New Lancia Stratos has big Italian shoes to fill
It began with an impromptu limbo competition. Nuccio Bertone, head of the vaunted coachbuilder that bore his name, drove the one-off Stratos Zero concept car right under the barrier and into the grounds of the Lancia factory in Turin. It was 1970, and Lancia had recently been acquired by Fiat. This impossibly low wedge would turn into one of Lancia’s most memorable rally cars and most uncompromising, undeniably tantalizing road cars—the Stratos.
Recently, nearly 50 years after the Zero, coachbuilder Manifattura Automobili Torino announced an homage to a legend of street and rally stage. MAT, working on behalf of the New Stratos company, plans to build just 25 examples of the New Stratos, each one based on a Ferrari F430-based prototype originally made in 2010 as a special commission for a German businessman named Michael Stoscheck. And guess who made the prototype? None other great Italian coachbuilder, Pininfarina.
Let’s fill in that nearly half-century gap. Imagine you’re working at Lancia in 1970, standing at the gates, perhaps wondering if there was a future here making boxy little Fulvias with the juggernaut Fiat in charge, and seeing the Zero roll up looking like a spaceship from Dimension X. You have to think that the air over the Lancia factory that day was charged with electricity. And, given the unique Italian propensity for creative profanity, some groundbreaking expletives.
The Stratos Zero was Bertone’s wedge-shaped bouquet to Lancia, a sort of promise of what could be. Lancia hadn’t used Bertone’s services before, but the Zero had a 1.6-liter Lancia V-4 mounted amidships to grease the wheels of collaboration. The design was by Marcello Gandini, creator of the Miura and Countach. Imagine if a bunch of Italians motored through your front door in a four-cylinder Countach and said, “Let’s go rallying!” Lancia, of course, agreed.
Lancia was already building fun machines, even if the styling was fairly conventional. The performance division, headed by former racer and public relations director Cesare Fiorio, was called Squadra Corsa HF, with the HF standing for High Fidelity. The idea behind HF was that the cars would deliver sensation to the driver with the quality of a hifi stereo, and that they would be faithfully reliable. Rallying was a perfect theatre to showcase these attributes.
The HF’s mascot was, oddly, a galloping elephant. Nobody has been able to figure that one out, but perhaps the best rumor is that the Elefantino was proposed by Gianni Lancia, son of Lancia’s founder. His reasoning was that once an elephant starts running, no one can stop it.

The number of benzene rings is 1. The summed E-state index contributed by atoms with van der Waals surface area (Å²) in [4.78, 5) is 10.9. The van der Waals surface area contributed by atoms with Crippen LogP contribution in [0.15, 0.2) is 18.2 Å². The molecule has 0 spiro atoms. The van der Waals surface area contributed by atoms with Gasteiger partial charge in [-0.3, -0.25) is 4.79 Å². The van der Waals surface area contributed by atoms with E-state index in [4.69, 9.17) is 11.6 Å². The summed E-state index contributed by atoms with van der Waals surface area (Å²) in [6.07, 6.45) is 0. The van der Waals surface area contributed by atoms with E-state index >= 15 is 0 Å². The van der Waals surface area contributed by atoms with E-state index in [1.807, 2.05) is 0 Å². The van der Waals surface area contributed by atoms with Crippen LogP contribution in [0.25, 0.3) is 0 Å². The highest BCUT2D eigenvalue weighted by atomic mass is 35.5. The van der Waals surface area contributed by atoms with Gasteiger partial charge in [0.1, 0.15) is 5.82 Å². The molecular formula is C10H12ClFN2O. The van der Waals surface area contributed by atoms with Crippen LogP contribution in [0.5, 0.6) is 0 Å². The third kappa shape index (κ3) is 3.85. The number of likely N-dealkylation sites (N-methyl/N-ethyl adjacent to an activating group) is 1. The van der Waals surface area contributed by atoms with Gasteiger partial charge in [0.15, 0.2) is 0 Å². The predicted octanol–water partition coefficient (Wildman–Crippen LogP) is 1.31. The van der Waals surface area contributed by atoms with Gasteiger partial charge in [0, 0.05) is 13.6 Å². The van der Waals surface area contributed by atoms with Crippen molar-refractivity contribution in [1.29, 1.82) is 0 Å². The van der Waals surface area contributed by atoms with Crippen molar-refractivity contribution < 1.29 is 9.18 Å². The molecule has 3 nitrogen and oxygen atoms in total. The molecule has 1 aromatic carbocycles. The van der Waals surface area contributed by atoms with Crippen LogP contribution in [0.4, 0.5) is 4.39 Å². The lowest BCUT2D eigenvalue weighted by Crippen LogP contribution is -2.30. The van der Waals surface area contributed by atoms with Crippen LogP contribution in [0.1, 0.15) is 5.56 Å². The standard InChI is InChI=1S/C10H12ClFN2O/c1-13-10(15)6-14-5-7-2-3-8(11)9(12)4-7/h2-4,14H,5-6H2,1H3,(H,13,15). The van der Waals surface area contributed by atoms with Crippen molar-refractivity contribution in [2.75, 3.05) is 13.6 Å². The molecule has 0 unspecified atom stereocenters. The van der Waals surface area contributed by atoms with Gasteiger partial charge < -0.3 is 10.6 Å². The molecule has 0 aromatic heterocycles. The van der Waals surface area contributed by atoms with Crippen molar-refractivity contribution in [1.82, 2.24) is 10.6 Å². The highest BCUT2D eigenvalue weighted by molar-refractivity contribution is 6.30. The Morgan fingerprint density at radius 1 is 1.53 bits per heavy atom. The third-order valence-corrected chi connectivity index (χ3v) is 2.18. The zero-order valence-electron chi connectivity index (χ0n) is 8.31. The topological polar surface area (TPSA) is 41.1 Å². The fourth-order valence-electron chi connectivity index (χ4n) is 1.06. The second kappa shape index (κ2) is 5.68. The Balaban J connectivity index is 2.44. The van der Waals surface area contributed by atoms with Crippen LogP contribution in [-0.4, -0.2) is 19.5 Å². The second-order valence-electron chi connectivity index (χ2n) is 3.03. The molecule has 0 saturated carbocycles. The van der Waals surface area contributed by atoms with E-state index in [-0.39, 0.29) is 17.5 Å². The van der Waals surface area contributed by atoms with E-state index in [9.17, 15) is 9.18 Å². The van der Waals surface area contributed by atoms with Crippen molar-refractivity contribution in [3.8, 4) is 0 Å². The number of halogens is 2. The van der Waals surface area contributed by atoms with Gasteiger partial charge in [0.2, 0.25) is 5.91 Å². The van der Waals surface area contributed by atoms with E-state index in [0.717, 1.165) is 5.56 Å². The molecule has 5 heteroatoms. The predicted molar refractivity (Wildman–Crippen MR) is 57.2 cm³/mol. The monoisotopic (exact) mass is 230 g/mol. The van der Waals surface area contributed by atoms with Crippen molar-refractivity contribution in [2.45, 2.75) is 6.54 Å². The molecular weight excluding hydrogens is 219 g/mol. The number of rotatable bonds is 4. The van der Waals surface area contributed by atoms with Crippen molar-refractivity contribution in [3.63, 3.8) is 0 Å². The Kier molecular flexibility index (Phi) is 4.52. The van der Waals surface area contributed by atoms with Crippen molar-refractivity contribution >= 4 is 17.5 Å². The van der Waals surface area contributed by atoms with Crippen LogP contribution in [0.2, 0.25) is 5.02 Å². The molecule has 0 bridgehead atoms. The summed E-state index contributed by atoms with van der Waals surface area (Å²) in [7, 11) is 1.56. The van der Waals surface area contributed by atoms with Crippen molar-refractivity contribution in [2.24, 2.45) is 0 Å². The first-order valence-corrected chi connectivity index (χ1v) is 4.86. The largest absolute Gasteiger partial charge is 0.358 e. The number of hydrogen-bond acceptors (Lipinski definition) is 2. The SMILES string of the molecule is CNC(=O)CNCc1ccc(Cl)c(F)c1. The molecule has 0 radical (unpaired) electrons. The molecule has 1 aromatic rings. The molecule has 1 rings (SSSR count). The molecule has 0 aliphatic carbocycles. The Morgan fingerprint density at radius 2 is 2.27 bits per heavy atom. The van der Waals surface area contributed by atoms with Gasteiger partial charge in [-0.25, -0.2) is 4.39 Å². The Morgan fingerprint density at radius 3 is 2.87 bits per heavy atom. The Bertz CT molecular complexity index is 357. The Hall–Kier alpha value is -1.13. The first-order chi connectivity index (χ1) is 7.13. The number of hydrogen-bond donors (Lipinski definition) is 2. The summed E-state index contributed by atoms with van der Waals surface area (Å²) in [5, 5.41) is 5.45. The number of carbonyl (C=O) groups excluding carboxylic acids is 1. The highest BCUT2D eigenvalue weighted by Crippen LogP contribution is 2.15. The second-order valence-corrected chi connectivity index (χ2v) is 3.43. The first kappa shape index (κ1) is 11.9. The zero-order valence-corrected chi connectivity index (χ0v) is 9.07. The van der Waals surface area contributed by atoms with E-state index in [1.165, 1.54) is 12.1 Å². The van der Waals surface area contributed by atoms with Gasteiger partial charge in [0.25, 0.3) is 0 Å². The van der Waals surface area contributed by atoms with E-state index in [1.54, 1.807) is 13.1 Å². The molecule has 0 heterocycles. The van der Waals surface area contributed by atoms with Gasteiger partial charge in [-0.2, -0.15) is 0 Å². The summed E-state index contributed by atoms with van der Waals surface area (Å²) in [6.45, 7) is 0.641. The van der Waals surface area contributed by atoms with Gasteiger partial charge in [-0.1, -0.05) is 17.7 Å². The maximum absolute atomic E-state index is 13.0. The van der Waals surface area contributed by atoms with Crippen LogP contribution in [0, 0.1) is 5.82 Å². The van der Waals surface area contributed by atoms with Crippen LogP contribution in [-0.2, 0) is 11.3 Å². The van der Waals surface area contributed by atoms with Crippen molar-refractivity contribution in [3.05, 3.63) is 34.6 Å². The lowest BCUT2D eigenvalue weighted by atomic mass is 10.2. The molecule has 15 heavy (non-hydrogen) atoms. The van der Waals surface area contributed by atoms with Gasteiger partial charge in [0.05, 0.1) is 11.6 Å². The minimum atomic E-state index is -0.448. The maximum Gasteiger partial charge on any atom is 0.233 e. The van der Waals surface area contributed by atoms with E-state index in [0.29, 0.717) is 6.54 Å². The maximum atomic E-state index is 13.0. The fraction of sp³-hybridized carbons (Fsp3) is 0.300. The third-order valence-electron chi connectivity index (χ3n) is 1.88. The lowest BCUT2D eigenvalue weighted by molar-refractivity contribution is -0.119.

There wasn’t a hint of pachyderm about Lancia’s featherweight racing machines, but they certainly proved unstoppable. In 1969, a Lancia Fulvia HF driven by Swede Harry Källström won the European Rallying Championship. Originally, as with the Zero concept, the Fulvia’s engine was intended to power the production Stratos. However, along with the new Fiat ownership came access to Ferrari.
When the Stratos was revealed in November of 1971 at the Turin auto show, it had the 2.4-liter Ferrari V-6 out of a Dino 246—the engine Fiorio wanted for his rally weapon. However, the official release suggested a different engine would be present in production models. Enzo Ferrari was not known for giving the competition a leg up, and the Stratos was uncomfortably close to treading on the toes of his mid-engined 246.
However, when a Fulvia HF won the Rally Monte Carlo in 1972, Enzo himself personally called Lancia head Pier Ugo Gobbato to congratulate him, and promise that Dino V-6s would be provided. In order to fulfill homologation requirements, Lancia needed to make 500 examples of the Stratos.
Actually getting the engines from Ferrari would take nearly a full year, and by May of 1972, Lancia had just ten. Still, the bones were there to begin development. Former Lamborghini engineer Gian Paolo Dallara came on board and Italian rally ace Sandro Munari—winner of that ’72 Monte Carlo rally—was soon shaking the Stratos down in preparation for racing.
In Group 4 racing spec, the Stratos was brain-melting. Its 2.4-liter V-6 produced 280 hp, it weighed just 1940 pounds, and it looked like a F-16 Falcon had made love to a gorgeously engineered door stop. The Stratos was stubby at just 146.1 inches in length with a 85.8-inch wheelbase, and wide, spanning 71.3 inches.
Lancia allowed almost no considerations for practicality or comfort. The Stratos’ wrap-around front glass gave excellent forward visibility, but the rear blind spots were huge. There was no storage to speak of, apart from helmet spaces in the doors, and the headroom was murder for anyone over 5’10”. Further, the steering wheels and pedal were some eight inches closer to the center of the car than the middle of the driver’s seat.